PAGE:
A database review examining nearly 15,000 nerve block procedures performed on children at U.S. hospitals has found virtually no risk of permanent complications or death (Anesthesia & Analgesia, December 2012, Vol. 115:6, pp. 1353-1364).
About 11,000 of the procedures involved a single anesthetic injection, and an inability to place the block or a block failure occurred in only 2% of the procedures.
For the review, a team of U.S.-based researchers from multiple universities searched the Pediatric Regional Anesthesia Network (PRAN), a nationwide anesthesiology database, to gather data concerning the results of anesthetic procedures involving children. Associated complications during and after surgery also were considered.
"The PRAN database, corroborating the findings of European investigators, suggests that regional anesthesia in pediatrics is remarkably safe, with a very low rate of complications," the researchers wrote. To maximize accuracy, they subjected the data to multiple audits so that rates of complications could be determined with certainty.
Rigorously audited cohort
There is a considerable amount of data about the techniques of regional blockade in children, the drugs involved, and the potential complications stemming from each technique, the researchers noted, "but detailed and complete information on complication rates and safety, particularly prospectively collected data, is limited."
With PRAN, a database organized in 2006 and launched in 2007 with six U.S. hospitals reporting every regional anesthetic performed by an anesthesiologist, the researchers were able to source their data from a large, rigorously audited cohort. If intra- or postoperative complications occurred, they were tracked until they were resolved.
Using PRAN, the researchers found that from April 1, 2007, through March 31, 2010, 14,917 regional blocks performed on 13,725 patients had been performed and audited. Single anesthetic injections accounted for 11,000 procedures; the remainder were continuous block procedures, in which a catheter provides constant injections of an anesthetic agent.
"If more than one block or bilateral blocks were placed, a separate record was entered for each block," the researchers explained.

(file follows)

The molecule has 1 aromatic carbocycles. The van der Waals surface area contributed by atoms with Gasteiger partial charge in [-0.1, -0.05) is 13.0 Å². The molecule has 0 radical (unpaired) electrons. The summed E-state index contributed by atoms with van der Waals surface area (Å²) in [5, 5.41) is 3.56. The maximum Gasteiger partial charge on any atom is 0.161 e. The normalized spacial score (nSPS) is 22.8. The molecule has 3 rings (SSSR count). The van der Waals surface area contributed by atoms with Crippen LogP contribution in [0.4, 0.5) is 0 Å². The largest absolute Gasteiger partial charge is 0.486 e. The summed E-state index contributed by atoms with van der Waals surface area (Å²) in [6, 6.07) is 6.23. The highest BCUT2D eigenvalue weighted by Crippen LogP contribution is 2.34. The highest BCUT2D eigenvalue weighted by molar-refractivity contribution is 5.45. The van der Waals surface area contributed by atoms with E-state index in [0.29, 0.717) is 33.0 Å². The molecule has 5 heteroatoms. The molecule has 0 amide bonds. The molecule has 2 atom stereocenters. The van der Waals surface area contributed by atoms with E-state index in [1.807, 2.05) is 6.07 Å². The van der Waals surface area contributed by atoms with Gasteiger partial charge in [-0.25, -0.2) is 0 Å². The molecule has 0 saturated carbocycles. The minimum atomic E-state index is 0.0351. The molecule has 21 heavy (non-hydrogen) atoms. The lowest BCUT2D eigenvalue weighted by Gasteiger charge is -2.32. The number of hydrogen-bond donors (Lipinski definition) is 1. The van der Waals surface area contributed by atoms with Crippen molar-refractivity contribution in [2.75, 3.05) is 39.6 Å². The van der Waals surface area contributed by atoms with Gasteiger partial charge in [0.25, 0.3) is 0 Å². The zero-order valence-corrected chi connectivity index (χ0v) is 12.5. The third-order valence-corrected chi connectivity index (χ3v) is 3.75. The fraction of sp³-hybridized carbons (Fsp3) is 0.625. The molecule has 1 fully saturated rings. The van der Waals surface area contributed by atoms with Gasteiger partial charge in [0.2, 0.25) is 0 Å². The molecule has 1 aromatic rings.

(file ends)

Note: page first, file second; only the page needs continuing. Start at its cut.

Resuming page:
"Complications" were significant events such as serious cardiac or respiratory ailments or deep infection, while "adverse events" pertained to undesirable but nonsevere side effects and events such as a failed block or pruritus.
A key finding of the study was the absence of long-term sequelae; the researchers did not find a single one that lasted greater than three months. Incidences of death and permanent injury also were absent. When complications or adverse events did arise, they were detected at the time of needle or catheter placement.
Among single-injection blocks, blocks in the pelvic area, or caudal blocks, for lower body procedures were the most common at 40% and most were performed on children 3 years old or younger. While there were no complications, 3% resulted in an adverse event and was most commonly due to an inability to place the block or a block failure.
Among upper extremity blocks, 82% were placed with ultrasound guidance; 70% of lower limb blocks were similarly placed. Taken together, blocks of the peripheral nerves accounted for 35% of all procedures. This frequent occurrence was "possibly driven by the widespread use of ultrasound," the researchers noted. Only 1% of lower limb blocks had an adverse event, while 2% of upper extremity blocks did.
Among 556 head and neck blocks, no complications or adverse events were observed.
Continuous block procedures had a greater likelihood of adverse events, the researchers noted. Nearly 43% were catheter-related, the most common being postoperative catheter malfunctions (kink, disconnect, or inadvertent dislodgement). In 56 instances (9%), the block could not be placed or failed.
"We believe that because of the rigorous auditing, these data represent one of the most accurate attempts at a large-scale estimate of complication rates in pediatric regional anesthesia," the study authors wrote.
Regional anesthesia can be performed safely in children with a relatively low risk of complications, they concluded.